So USFQ (Universidad de San Francisco de Quito) is the top university in Ecuador and has legit the most beautiful campus I have ever seen! The buildings are elegant and there are trees and flowers everywhere. It’s mostly rich kids and international exchange students who go there, but there are also some kids there on scholarship. I am proud to brag that my host brother Josue is one of those kids who is really smart and studied really hard, and has like a 90% scholarship to attend. It’s a really big deal for him, his family, and even the Lumbisí community, because they’re indigenous (i.e. they’re on the low end of socioeconomic status, he’s leading the way for more kids of indigenous backgrounds to get higher education, etc.).
Here are a few photos I took of USFQ: 1) Buddha Building- the chancellor is obsessed with China so he built up a super prestigious Chinese program and has a lot of Chinese-inspired stuff around campus, 2) one of the plazas between classroom buildings. I’ll try to take more photos tomorrow so you can see how fancy the campus is! The campus only though. Inside the buildings and the gym are kinda janky haha.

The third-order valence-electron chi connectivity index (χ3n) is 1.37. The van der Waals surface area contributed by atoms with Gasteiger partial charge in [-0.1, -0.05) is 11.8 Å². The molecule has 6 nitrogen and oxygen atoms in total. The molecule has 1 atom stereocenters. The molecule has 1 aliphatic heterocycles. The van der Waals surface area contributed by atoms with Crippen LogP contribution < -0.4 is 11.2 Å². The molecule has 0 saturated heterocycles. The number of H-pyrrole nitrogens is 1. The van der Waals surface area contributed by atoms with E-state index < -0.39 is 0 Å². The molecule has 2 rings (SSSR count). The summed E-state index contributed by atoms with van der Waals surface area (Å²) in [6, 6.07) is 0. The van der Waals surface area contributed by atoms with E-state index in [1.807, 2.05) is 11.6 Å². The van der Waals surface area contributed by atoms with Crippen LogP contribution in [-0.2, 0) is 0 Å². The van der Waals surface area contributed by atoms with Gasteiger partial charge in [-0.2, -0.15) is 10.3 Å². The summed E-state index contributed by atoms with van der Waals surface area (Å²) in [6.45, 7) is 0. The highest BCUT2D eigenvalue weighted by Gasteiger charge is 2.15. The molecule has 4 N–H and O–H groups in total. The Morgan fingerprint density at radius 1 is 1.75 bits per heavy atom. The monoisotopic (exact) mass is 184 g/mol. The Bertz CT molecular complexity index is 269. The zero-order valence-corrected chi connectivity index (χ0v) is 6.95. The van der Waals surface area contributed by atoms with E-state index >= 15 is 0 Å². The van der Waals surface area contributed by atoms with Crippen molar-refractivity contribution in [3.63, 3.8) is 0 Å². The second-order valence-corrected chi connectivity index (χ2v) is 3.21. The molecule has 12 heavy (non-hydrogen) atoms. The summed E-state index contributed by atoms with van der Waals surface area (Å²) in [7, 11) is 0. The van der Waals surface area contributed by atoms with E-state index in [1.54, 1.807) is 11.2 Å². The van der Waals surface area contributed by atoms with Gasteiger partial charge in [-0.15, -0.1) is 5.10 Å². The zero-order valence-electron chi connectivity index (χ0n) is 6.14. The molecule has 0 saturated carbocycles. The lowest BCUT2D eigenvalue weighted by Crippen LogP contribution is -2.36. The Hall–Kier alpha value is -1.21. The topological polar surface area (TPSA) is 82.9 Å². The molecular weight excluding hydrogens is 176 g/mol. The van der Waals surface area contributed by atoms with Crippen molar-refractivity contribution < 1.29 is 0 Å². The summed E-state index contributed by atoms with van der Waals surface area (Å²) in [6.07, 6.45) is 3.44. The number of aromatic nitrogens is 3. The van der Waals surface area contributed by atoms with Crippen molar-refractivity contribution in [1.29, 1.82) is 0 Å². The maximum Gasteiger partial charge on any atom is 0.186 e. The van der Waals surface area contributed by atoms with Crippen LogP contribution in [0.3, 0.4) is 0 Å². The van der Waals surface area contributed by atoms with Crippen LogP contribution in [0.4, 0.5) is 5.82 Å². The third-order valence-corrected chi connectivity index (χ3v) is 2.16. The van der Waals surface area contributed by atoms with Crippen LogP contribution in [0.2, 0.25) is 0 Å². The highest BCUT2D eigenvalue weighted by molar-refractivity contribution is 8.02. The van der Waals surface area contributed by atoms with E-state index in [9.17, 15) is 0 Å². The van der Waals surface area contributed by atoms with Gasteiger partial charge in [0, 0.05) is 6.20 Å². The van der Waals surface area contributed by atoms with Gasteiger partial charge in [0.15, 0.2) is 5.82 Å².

Legit, right? Well anyway, today was my first day at USFQ and it was totally overwhelming. It wasn’t that I was particularly confused with directions or anything (I had like 3 campus tours before today), it was that there were so many people who were different from me and spoke a different language! I felt totally out of my element! Usually at U of I, I can walk around casually and confidently, but here I was really anxious and slightly distressed! Even going to class was a little nerve-racking because it was all in Spanish! I had to constantly, actively engage with what the professor and my peers were saying. That took a lot of brainpower and by the end of the day, my brain felt like mush. This was especially true during my Quichua class where I had to simultaneously process what the professor was saying in Spanish and what he was teaching us in Quichua. If I keep up with this class, I can know 4 languages! Woot woot woot. Oh, and for those of you who don’t know, Quichua is the national indigenous language of Ecuador.
Here’s your Quichua lesson of the day: “ari” means “yes” and “mana” means “no”